Following the launch of the Government’s consultation to improve redress in the housing sector and the introduction of a single housing ombudsman, Kim Vernau, CEO of BLP Insurance, comments on the importance of giving buyers of new build homes a streamlined process for redress
The announcement of a single housing ombudsman comes less than two weeks after Ombudsman Services said it would quit the property sector, saying it no longer wanted to officiate arbitration services as “a broken solution to a broken market”.
It will begin a managed withdrawal from the schemes it runs for agents, surveyors and managing agents. It plans to exit by 6 August.
Commenting on the announcement of a single housing ombudsman, Kim Vernau, CEO of BLP Insurance said: “The construction of new build homes to help meet the Government’s ambitious targets must be supported by a simplified and straightforward redress process, which can be accessed by the prospective purchaser and new homeowner when issues arise. The current process is confusing, serviced by a proliferation of Consumer Codes all of which vary slightly in terms of what they cover. There is also a lack of clarity for the homeowner as to which Ombudsman has the remit to address new home issues, if any.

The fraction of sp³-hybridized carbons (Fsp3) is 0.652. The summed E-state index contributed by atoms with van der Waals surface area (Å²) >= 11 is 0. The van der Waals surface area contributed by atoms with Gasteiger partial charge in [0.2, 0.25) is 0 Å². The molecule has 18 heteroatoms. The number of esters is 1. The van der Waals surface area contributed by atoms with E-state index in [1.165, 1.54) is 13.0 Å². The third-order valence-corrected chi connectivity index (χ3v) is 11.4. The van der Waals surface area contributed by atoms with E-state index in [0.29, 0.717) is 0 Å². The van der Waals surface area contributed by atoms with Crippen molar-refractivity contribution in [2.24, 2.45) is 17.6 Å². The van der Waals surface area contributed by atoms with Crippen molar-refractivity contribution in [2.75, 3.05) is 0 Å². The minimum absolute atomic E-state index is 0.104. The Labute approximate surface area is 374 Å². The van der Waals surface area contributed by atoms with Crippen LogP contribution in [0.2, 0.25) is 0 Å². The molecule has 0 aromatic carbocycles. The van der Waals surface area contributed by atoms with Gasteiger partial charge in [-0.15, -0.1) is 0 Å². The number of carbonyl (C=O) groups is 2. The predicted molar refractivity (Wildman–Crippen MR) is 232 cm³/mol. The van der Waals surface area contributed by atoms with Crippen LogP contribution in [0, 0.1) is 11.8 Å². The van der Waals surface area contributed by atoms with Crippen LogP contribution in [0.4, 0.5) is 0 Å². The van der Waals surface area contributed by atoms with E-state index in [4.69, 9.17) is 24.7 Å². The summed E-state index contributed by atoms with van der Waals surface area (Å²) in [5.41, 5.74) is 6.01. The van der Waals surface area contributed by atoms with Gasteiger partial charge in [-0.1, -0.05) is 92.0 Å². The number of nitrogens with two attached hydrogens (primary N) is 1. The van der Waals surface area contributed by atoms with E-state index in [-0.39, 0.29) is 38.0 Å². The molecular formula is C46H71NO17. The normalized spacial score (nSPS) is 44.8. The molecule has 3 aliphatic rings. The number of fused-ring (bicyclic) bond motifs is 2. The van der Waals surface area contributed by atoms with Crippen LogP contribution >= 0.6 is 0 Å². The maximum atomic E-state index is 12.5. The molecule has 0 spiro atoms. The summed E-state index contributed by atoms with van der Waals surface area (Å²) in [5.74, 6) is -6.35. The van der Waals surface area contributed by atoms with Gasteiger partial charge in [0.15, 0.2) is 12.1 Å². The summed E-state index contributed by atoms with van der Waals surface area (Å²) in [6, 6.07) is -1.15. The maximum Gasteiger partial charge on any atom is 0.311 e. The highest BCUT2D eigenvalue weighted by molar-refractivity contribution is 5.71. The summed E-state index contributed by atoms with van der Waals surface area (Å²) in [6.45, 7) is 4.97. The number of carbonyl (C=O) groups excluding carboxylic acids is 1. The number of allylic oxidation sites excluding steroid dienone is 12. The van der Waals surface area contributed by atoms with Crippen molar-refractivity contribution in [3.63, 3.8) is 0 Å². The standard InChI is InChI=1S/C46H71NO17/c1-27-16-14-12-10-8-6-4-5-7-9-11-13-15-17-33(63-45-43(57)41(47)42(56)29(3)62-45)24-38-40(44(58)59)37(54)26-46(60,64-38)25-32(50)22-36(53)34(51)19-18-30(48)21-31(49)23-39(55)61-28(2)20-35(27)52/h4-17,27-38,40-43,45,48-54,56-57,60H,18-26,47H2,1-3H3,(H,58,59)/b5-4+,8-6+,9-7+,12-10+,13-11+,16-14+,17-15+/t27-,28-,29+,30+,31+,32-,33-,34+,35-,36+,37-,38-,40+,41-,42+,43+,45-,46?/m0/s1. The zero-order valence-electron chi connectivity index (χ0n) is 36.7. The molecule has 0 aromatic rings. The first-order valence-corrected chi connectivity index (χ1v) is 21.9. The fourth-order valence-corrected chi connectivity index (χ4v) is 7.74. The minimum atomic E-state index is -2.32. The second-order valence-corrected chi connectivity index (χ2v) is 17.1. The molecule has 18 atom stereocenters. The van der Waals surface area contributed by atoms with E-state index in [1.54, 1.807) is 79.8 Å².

“While the details of the new process still need to be developed, the consultation provides a welcome opportunity to deliver an effective and streamlined redress system for the benefit of consumers.”
Ombudsman Services’ withdrawal will leave just two organisations offering redress to the public who have complaints against sales and lettings agents.
The older is the Property Ombudsman and is the de facto organisation for almost all NAEA and ARLA members.
The other is the Property Redress Scheme, launched when the Government said it wanted more choice in the market when it made redress compulsory for letting agents.
The full consultation document can be viewed here.